A Better Student Loan Debt Crisis Solution: Micro Loan Forgiveness for Micro Service Acts

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It is no secret that the COVID-19 pandemic has many American families struggling financially right now, from making mortgage or rent payments to covering car payments and credit cards. But this time we can’t blame student loans; in March, Congress moved quickly to freeze payments.

Most agree it was the right move at the right time. But it can’t last forever; there’s a $1.3-trillion portfolio that must be repaid. Plus, if the Bernie Sanders and Elizabeth Warren-provoked debate around loan forgiveness reveals anything, it’s that many see it as an unfair windfall for the tens of millions of Americans with a college degree and the means to pay it back.

Is there a way for the government and borrowers to have their cake and eat it? Is there a middle ground where borrowers can obtain some level of forgiveness while still giving the public a return on its investment?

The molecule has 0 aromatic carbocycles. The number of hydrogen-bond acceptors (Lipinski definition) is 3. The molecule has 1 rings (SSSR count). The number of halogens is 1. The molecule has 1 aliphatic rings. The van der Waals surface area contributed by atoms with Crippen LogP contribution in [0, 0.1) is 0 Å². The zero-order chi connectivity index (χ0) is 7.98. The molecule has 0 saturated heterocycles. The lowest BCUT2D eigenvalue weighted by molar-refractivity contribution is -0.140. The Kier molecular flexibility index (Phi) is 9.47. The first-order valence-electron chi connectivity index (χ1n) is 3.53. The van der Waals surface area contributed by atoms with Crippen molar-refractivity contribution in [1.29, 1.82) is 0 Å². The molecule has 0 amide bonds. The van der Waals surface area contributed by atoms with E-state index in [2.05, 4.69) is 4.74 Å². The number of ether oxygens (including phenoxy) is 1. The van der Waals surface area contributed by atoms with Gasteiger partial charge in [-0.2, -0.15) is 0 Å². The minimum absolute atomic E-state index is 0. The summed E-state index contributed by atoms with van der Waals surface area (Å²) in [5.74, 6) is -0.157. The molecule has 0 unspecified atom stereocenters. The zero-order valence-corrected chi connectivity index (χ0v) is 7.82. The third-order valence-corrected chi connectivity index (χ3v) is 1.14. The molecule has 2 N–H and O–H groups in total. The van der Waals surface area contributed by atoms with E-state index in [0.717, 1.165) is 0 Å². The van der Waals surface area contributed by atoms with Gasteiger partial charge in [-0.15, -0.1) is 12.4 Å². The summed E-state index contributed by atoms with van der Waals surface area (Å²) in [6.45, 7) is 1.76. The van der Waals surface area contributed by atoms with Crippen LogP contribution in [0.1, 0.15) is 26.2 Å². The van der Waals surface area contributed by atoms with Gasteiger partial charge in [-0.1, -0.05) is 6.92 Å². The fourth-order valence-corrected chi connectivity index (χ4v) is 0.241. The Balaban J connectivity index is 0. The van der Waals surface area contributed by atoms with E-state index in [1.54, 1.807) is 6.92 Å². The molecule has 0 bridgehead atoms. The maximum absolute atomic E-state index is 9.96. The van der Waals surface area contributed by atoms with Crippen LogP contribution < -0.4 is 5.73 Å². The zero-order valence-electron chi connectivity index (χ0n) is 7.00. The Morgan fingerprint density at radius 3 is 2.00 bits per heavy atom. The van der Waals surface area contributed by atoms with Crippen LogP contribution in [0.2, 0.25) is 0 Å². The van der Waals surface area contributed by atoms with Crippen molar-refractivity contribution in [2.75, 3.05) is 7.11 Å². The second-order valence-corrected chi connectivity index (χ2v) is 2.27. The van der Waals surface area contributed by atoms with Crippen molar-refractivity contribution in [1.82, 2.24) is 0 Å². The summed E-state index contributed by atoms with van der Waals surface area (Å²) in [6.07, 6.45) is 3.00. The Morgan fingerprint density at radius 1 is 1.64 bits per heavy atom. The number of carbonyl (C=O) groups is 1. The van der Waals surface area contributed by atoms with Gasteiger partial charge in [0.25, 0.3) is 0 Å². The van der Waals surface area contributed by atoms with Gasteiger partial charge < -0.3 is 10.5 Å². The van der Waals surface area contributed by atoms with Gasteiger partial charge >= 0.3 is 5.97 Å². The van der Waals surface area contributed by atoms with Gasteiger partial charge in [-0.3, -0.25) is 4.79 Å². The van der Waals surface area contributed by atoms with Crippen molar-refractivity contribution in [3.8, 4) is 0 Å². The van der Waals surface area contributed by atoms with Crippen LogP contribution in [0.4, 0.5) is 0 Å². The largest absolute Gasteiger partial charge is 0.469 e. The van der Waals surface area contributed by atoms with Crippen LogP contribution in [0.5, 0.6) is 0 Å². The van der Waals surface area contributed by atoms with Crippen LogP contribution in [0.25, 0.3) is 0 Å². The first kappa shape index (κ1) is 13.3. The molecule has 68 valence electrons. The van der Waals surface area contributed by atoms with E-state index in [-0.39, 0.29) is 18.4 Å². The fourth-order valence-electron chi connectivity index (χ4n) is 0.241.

Congress has long used loan forgiveness to steer graduates into careers that serve a greater public purpose. Today the marquee initiative is Public Service Loan Forgiveness (PSLF), which wipes loan balances clean after 10 years for borrowers who have worked in public service. It’s also probably the worst program ever administered by the Department of Education. First, you had to complete your degree (almost a third of new college entrants haven’t done so 8 years after matriculating). Second, you had to be employed in a vaguely defined public service career. Third, you had to work for at least 10 years to even become eligible. And when the first cohorts of eligible PSLF borrowers began applying for forgiveness, more than 99 percent were rejected.